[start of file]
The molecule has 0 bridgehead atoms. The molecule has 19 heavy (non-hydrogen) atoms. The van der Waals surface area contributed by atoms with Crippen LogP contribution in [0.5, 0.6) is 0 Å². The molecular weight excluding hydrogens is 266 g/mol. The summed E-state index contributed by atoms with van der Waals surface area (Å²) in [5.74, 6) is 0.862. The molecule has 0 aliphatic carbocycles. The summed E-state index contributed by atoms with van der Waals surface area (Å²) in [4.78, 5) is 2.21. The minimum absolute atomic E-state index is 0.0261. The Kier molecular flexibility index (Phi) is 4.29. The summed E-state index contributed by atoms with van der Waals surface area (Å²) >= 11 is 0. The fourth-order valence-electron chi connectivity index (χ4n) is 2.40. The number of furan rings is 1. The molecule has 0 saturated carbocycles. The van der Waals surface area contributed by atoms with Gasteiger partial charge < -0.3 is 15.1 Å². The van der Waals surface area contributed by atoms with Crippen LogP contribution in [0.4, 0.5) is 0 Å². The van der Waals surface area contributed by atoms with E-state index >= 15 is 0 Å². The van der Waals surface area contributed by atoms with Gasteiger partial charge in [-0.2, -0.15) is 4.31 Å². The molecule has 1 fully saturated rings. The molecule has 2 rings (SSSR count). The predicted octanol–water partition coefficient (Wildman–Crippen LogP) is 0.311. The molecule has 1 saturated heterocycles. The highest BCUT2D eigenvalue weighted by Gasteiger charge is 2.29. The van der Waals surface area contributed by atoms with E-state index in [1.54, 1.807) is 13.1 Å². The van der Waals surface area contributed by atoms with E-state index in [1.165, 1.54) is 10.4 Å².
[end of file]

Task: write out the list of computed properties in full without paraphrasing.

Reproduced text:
The molecule has 0 bridgehead atoms. The molecule has 19 heavy (non-hydrogen) atoms. The van der Waals surface area contributed by atoms with Crippen LogP contribution in [0.5, 0.6) is 0 Å². The molecular weight excluding hydrogens is 266 g/mol. The summed E-state index contributed by atoms with van der Waals surface area (Å²) in [5.74, 6) is 0.862. The molecule has 0 aliphatic carbocycles. The summed E-state index contributed by atoms with van der Waals surface area (Å²) in [4.78, 5) is 2.21. The minimum absolute atomic E-state index is 0.0261. The Kier molecular flexibility index (Phi) is 4.29. The summed E-state index contributed by atoms with van der Waals surface area (Å²) >= 11 is 0. The fourth-order valence-electron chi connectivity index (χ4n) is 2.40. The number of furan rings is 1. The molecule has 0 saturated carbocycles. The van der Waals surface area contributed by atoms with Gasteiger partial charge < -0.3 is 15.1 Å². The van der Waals surface area contributed by atoms with Crippen LogP contribution in [0.4, 0.5) is 0 Å². The van der Waals surface area contributed by atoms with E-state index >= 15 is 0 Å². The van der Waals surface area contributed by atoms with Gasteiger partial charge in [-0.2, -0.15) is 4.31 Å². The molecule has 1 fully saturated rings. The molecule has 2 rings (SSSR count). The predicted octanol–water partition coefficient (Wildman–Crippen LogP) is 0.311. The molecule has 1 saturated heterocycles. The highest BCUT2D eigenvalue weighted by Gasteiger charge is 2.29. The van der Waals surface area contributed by atoms with E-state index in [1.54, 1.807) is 13.1 Å². The van der Waals surface area contributed by atoms with E-state index in [1.165, 1.54) is 10.4 Å².